Deadlocked: How America Shaped the Supreme Court

September 20, 2023
6:00 P.M. ET
John F. Kennedy Jr. Forum
This event is part of our Documentary Film in the Public Interest Program!

Join us this Wednesday, September 20, for a conversation on the US Supreme Court with Dawn Porter, Director of the new Showtime series “Deadlocked: How America Shaped the Supreme Court.”  Premiering at a profoundly consequential time, “Deadlocked” is a four-part documentary series that traces the modern history of the Supreme Court and the people, decisions and confirmation battles that have shaped the Court into what it is today. The series reveals how the Supreme Court’s ideological balance has shifted over the years to reflect the hopes – and fears – of American citizens, exploring the interconnectedness between the Court’s and the nation’s future.

Joining Dawn Porter is Professor of Practice at Harvard Law School Alan Jenkins, who is featured in the series. Former North Carolina Supreme Court Chief Justice and Fall 2023 Institute of Politics Resident Fellow Cheri Beasley will moderate.

After the discussion, we invite you to stay for an advance screening of the fourth episode of the series, “Crisis of Legitimacy.”  Complimentary popcorn and refreshments will be provided.

This event is co-sponsored by the IOP.

Please register if you would like the possibility of attending the Forum in person. If a seat is unavailable or you will not be attending in person, viewers can stream the event live via the IOP YouTube or Facebook pages. You do not need to register for virtual attendance.

Dawn Porter has emerged as a leader in the art of storytelling by directing and producing critically acclaimed work. A two-time Sundance Film Festival director, Porter’s latest film The Lady Bird Diaries is an all-archival documentary about Lady Bird Johnson and debuted at the 2023 SXSW Film Festival. Her next project “Deadlocked: How American Shaped the Supreme Court” is a four-part docuseries that explores the history of the United States Supreme Court and the court battles that have shaped America. Other projects include the next installment of the historic civil rights series Eyes on the Prize, as well as The Me You Can’t See, Rise Again: Tulsa and the Red Summer, The Way I See It, John Lewis: Good Trouble, 37 Words and Gideon’s Army. She also won an Emmy for the multi-platform project Un(re)solved, which investigated civil-rights era cold cases.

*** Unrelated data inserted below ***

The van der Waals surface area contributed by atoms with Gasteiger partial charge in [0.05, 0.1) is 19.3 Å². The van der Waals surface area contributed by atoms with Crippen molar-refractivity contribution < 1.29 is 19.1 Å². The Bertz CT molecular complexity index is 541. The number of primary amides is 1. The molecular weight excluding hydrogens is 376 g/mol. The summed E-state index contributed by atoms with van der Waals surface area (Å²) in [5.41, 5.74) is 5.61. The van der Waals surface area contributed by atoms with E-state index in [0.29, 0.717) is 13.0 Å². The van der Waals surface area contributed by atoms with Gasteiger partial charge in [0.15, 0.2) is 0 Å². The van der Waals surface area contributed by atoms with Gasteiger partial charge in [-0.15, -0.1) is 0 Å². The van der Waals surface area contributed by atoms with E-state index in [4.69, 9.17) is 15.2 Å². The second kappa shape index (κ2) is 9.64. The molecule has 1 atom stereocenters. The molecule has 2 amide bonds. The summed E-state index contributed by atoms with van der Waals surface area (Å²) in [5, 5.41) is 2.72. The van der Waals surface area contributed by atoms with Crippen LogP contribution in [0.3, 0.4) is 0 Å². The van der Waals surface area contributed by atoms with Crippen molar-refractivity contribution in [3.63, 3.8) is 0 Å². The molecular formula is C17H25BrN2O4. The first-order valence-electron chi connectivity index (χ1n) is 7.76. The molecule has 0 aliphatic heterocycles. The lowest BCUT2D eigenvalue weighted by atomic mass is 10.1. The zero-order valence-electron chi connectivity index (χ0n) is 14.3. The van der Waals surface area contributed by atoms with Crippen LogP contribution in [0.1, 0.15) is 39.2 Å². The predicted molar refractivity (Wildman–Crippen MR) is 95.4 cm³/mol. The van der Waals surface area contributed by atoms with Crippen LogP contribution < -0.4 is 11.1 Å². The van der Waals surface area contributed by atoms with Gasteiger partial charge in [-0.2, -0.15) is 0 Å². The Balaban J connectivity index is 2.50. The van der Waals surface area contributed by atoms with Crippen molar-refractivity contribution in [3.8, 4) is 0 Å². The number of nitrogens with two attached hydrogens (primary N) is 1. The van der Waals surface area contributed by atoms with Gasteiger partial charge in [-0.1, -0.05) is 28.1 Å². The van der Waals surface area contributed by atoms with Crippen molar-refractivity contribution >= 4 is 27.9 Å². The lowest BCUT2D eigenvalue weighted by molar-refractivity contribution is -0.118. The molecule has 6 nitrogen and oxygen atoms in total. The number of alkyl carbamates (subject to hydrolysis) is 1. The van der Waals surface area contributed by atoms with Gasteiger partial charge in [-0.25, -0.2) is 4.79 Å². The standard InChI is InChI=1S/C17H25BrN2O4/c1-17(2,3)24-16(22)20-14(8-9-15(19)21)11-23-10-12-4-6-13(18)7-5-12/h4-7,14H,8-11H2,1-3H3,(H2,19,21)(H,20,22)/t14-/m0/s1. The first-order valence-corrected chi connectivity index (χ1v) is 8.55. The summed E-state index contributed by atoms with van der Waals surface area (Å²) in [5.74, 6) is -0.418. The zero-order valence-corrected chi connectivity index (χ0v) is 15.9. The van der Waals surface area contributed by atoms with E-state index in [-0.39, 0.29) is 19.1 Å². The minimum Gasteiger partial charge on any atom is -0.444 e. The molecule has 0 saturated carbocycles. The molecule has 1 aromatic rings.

A graduate of Swarthmore College, Porter majored in political science before earning her law degree from Georgetown University. When she isn’t working behind the camera, Porter frequently lectures at universities across the nation, a passion she honed during her time as Professor and Head of the Documentary Program at the prestigious UC Berkeley School of Journalism. She holds honorary degrees from Swarthmore College and Simmons University. 

Porter currently resides in New York City with her family.

Alan Jenkins is a Professor of Practice at Harvard Law School where he teaches courses on Race and the Law, Communication, and Supreme Court Jurisprudence. Before joining the Law School faculty, he was President and Co-Founder of The Opportunity Agenda, a social justice communication lab.

Jenkins’s prior positions have included Assistant to the Solicitor General at the U.S. Department of Justice, where he represented the United States government in constitutional and other litigation before the U.S. Supreme Court; Director of Human Rights at the Ford Foundation, where he managed grantmaking in the United States and eleven overseas regions; and Associate Counsel to the NAACP Legal Defense and Educational Fund, where he defended the rights of low-income communities facing exploitation and discrimination. He previously served as a Law Clerk to U.S. Supreme Court Justice Harry A. Blackmun and to U.S. District Court Judge Robert L. Carter.

Jenkins is a frequent commentator in broadcast, print, and digital media on topics ranging from Supreme Court decisionmaking to racial equity to the role of popular culture in social change. His past Board service includes New York Public Radio, the Center for Community Change, the Legal Action Center, and Futuro Media Group, as well as the Board of Governors of the New School for Public Engagement. He has also served on the Selection Committee for the Sundance Documentary Fund.

Jenkins holds a J.D. from Harvard Law School, an M.A. in Media Studies from the New School for Public Engagement, and a B.A. in Psychology and Social Relations from Harvard College.

Cheri Beasley, a former assistant public defender, served as a judge for twenty-two years. She was the first African American woman to serve as Chief Justice of the Supreme Court of North Carolina. As Chief Justice, she led the statewide court system through the pandemic, creating a safety protocol adopted by other state courts. She modernized the courts’ forty-year-old, outdated technology. During a month of protests around the country, she was the first Chief Justice in the nation to speak out about racial injustice and disparate outcomes in courts. She has worked to make schools safer by expanding School Justice Partnerships and implemented the first paid parental leave policy for judicial employees statewide